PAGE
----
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Fit Flames set to push in Penticton

by Aaron Vickers / Calgary Flames

-- The kids are ready to go.

The Calgary Flames opened their 2016 rookie training camp Thursday with fitness testing at Canada Olympic Park’s WinSport facility prior to departing for the 2016 Young Stars Classic in Penticton, BC.

And, with fitness testing out of the way, the next wave Calgary hopefuls are set to shine.

“[Summer] was good. Fast,” said defenceman Oliver Kylington, who is set to compete in his second camp after being selected in the second round (No. 60) of the 2015 NHL Draft nearly 15 months ago. “The days went by really fast and I felt like the offseason was just a month. It was four months, but it’s nice to be back and play hockey and be back in the city.

“It feels good.”

The Young Stars Classic runs from Sept. 16-19, and features prospects from the Flames, Edmonton Oilers, Vancouver Canucks and Winnipeg Jets.

Kylington is one of nine defencemen to participate in rookie camp and the Young Stars Classic. His group will be joined by four goaltenders and 16 forwards at the exhibition tournament, which leads directly into main camp with the Flames.

The 19-year-old, who had five goals and 12 points in 47 games with Stockton of the American Hockey League in 2015-16, is hoping to get noticed for all the right reasons.

And show his progression from a year ago, which also featured his late-season NHL debut.

“I just need to play my game … simplify my game,” he said. “I don’t need to make everything that fancy all the time. Just play my game and show the coaches I’m mature enough to play at a big level and be smart with the puck and make good decisions, and play my game offensively. I don’t want to try to do anything different. I just try to make everything simpler and better for my part.”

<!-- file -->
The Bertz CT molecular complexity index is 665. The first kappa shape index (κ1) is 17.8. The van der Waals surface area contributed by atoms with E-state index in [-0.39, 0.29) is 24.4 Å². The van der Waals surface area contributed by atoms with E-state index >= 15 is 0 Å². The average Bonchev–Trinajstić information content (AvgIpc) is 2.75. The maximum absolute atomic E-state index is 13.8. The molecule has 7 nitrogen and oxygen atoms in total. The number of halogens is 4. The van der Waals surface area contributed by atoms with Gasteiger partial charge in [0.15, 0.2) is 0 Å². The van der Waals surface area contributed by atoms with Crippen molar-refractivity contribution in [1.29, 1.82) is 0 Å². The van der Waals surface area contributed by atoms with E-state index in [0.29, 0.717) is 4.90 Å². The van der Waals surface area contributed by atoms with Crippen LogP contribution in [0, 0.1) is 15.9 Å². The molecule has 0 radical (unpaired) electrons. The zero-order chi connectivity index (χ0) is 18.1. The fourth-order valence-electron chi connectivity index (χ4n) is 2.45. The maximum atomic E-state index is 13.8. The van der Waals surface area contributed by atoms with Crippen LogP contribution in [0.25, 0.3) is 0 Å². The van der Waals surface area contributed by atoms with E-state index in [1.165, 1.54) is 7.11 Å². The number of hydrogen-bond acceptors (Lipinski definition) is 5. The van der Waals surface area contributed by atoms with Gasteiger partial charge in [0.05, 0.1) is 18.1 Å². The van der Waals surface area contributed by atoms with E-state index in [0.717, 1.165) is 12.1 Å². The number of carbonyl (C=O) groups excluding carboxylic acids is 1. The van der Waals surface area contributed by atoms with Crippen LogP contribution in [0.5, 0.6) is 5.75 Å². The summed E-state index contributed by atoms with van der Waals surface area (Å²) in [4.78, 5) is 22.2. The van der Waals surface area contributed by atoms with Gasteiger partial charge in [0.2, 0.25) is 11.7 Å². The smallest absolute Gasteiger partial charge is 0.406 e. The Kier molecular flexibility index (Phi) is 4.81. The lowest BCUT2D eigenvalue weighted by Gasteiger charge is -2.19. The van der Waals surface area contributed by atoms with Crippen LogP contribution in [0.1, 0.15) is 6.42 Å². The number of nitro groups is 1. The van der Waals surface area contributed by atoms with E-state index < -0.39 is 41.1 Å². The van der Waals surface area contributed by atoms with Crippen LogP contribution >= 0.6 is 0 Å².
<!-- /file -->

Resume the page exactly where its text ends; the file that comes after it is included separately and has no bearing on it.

While Kylington is looking to leave an impression in the three-game series, goaltender Jon Gillies is simply hoping to knock off some rust before main camp opens next week.

Gillies, who underwent season-ending hip surgery last December, hasn’t played a game in 10 months.

“You can get your timing and angles back in practice all you want, but coming back here the last week or so and scrimmaging helps you get back somewhat, game-like,” said Gillies, who was 2-3-1 with a 2.31 goals against average and .931 save percentage in seven games last year -- his first action as a pro.

“We have four goalies going to Penticton, so I don’t know how much I’m going to play, but I’m going to try to stop the puck when I’m in there, get the details back in my game and shake the rust out. That’s first and foremost. It’s been a long time off. Even the best goalie in the world in his first World Cup exhibition, Carey Price, was talking about the rust he had. If it happens to him it’s definitely going to happen to everyone else. He got it back pretty fast.

“Hopefully I can take that route and get everything back really quickly. You have to be patient with it though. You know it’s coming and you know it’s going to happen. Training camp is a marathon, not a sprint. When you get there you want to stay there. You want to make sure you’re ready to put your best foot forward when you get to the next level.”

With fitness testing out of the way, it’s easy to return focus on the task in front of the 29 prospects hoping to leave a mark in the Okanagan.

And, hopefully, beyond.

In their first step towards the next jump.

“I don’t try to think about the fitness testing,” Kylington said.

“I feel that the fitness testing went good, so I think I’m doing something good in the gym during the offseason. It felt good. Hopefully, the results are good, too.

“I think I feel much more prepared. Last year at this time I was more nervous and you didn’t know the guys. Now I feel more comfortable seeing everybody and being back. I know what to expect. It feels good to be back and the fitness testing went pretty good.

“It feels good to be back.”

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